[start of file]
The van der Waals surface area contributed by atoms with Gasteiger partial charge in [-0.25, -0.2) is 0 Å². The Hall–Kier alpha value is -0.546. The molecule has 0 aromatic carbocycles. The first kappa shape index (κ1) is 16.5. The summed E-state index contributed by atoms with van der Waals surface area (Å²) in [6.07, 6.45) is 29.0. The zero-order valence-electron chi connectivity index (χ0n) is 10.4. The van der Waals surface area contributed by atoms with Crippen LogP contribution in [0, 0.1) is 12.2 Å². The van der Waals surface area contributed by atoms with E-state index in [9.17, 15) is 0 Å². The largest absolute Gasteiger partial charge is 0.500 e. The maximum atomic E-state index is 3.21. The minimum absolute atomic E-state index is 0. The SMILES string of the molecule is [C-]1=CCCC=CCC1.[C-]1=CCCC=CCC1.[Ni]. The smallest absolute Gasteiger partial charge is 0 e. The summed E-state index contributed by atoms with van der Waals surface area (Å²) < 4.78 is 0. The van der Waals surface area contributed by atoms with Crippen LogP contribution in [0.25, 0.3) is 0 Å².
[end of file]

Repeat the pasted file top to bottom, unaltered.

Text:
The van der Waals surface area contributed by atoms with Gasteiger partial charge in [-0.25, -0.2) is 0 Å². The Hall–Kier alpha value is -0.546. The molecule has 0 aromatic carbocycles. The first kappa shape index (κ1) is 16.5. The summed E-state index contributed by atoms with van der Waals surface area (Å²) in [6.07, 6.45) is 29.0. The zero-order valence-electron chi connectivity index (χ0n) is 10.4. The van der Waals surface area contributed by atoms with Crippen LogP contribution in [0, 0.1) is 12.2 Å². The van der Waals surface area contributed by atoms with E-state index in [9.17, 15) is 0 Å². The largest absolute Gasteiger partial charge is 0.500 e. The maximum atomic E-state index is 3.21. The minimum absolute atomic E-state index is 0. The SMILES string of the molecule is [C-]1=CCCC=CCC1.[C-]1=CCCC=CCC1.[Ni]. The smallest absolute Gasteiger partial charge is 0 e. The summed E-state index contributed by atoms with van der Waals surface area (Å²) < 4.78 is 0. The van der Waals surface area contributed by atoms with Crippen LogP contribution in [0.25, 0.3) is 0 Å².